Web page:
September 2006
What is Mohair?

Mohair is the wool of the Angora goat, which originated in Asia Minor (modern-day Turkey). Mohair is a luxurious fiber, which is soft, resilient, non-flammable, wrinkle and soil resistant, absorbent and easy to dye.

Mohair is similar to Angora, which is the fur of the Angora rabbit. That is why the goat producing Mohair is called Angora goat. According to studies at North Dakota State University, each adult Angora goat is capable of producing 10 to 16 lbs of fleece. The long 100 to 150 mm fleece allows the goats to survive sub-zero temperatures.

Garments made with brushed mohair are fluffy and warm. The problem with knitting/crochet with brushed mohair is that because of its characteristic (being hairy) it is hard to unravel if mistakes happen. So careful planning is required. Knit, purl pattern combinations do not show on mohair. Always use large size needles and hooks. Otherwise, the fabric created would be too dense and stiff. Lace patterns work well on brushed mohair, but you should be comfortable working with lace patterns as unraveling is not an option. On the other hand, as Jackie E-S brought to my attention, there is smooth mohair (mostly blends) available on the market that knits up like regular wool and does not have the brushed mohair problem.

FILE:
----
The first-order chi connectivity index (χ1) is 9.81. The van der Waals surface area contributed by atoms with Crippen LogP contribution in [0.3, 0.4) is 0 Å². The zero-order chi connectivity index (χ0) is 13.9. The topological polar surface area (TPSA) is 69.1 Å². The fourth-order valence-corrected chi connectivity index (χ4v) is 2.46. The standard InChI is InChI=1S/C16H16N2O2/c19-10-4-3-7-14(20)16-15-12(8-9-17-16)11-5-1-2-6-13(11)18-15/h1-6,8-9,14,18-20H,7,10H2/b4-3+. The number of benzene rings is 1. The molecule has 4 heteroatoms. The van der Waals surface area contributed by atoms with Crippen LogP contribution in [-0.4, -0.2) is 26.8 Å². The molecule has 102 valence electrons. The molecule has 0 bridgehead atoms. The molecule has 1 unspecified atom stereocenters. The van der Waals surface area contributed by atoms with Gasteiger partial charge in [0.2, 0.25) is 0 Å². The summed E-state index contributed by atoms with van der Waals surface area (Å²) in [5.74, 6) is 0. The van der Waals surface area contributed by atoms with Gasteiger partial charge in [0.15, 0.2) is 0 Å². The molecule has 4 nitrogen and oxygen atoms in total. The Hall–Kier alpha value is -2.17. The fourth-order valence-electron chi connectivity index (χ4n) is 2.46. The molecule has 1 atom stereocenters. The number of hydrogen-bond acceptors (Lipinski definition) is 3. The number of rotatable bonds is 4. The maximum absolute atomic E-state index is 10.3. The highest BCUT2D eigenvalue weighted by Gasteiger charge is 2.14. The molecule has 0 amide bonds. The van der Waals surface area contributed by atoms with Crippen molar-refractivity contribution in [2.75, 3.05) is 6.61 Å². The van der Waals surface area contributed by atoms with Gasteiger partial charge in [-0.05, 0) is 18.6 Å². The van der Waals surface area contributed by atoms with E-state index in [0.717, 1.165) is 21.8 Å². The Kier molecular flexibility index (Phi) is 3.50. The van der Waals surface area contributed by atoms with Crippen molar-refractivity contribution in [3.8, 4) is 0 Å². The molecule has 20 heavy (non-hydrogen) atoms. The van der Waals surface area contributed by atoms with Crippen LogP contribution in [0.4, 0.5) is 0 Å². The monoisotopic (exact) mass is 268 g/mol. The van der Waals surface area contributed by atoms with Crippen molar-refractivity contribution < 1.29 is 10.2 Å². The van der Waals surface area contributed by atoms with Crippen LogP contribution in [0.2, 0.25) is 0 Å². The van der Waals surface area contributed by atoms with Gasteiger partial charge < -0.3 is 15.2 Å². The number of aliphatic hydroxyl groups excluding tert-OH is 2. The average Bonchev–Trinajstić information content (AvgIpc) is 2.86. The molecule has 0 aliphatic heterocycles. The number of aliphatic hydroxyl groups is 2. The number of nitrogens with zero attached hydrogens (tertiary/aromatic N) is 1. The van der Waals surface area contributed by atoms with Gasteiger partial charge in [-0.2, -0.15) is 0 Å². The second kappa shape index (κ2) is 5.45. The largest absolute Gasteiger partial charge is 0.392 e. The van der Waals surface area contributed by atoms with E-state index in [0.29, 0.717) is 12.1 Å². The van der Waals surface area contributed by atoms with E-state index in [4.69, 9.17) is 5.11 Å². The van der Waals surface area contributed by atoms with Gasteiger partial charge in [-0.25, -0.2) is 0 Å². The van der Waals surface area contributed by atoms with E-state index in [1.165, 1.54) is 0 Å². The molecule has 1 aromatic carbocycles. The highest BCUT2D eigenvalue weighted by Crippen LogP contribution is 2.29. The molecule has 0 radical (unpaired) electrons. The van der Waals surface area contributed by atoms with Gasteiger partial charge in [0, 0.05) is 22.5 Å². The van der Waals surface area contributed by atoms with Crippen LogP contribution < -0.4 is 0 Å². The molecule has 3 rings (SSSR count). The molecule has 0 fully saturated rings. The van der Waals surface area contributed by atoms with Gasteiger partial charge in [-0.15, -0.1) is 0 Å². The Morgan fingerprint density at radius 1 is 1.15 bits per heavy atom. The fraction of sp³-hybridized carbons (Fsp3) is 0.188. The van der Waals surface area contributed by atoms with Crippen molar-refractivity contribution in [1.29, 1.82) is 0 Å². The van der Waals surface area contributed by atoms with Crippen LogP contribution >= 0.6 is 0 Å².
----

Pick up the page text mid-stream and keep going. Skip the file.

There are three different types of mohair:
  1. Kid Mohair is the first shearing of the young goat. The fiber is very fine and soft.
  2. Goatling is the second shearing of the goat and is also very soft.
  3. Mohair is the fleece of an adult Angora goat. It may be coarser than the kid mohair, but still soft.
Some people find mohair scratchy on their skin. So use mohair only for garments to be worn over other garments. Do not use mohair for babies’ garments, as it is irritating to their skin.

For more information about Angora goats and mohair characteristics check with:

North Dakota State University

Oklahoma State University

Nazanin S. Fard

Needlecraft University

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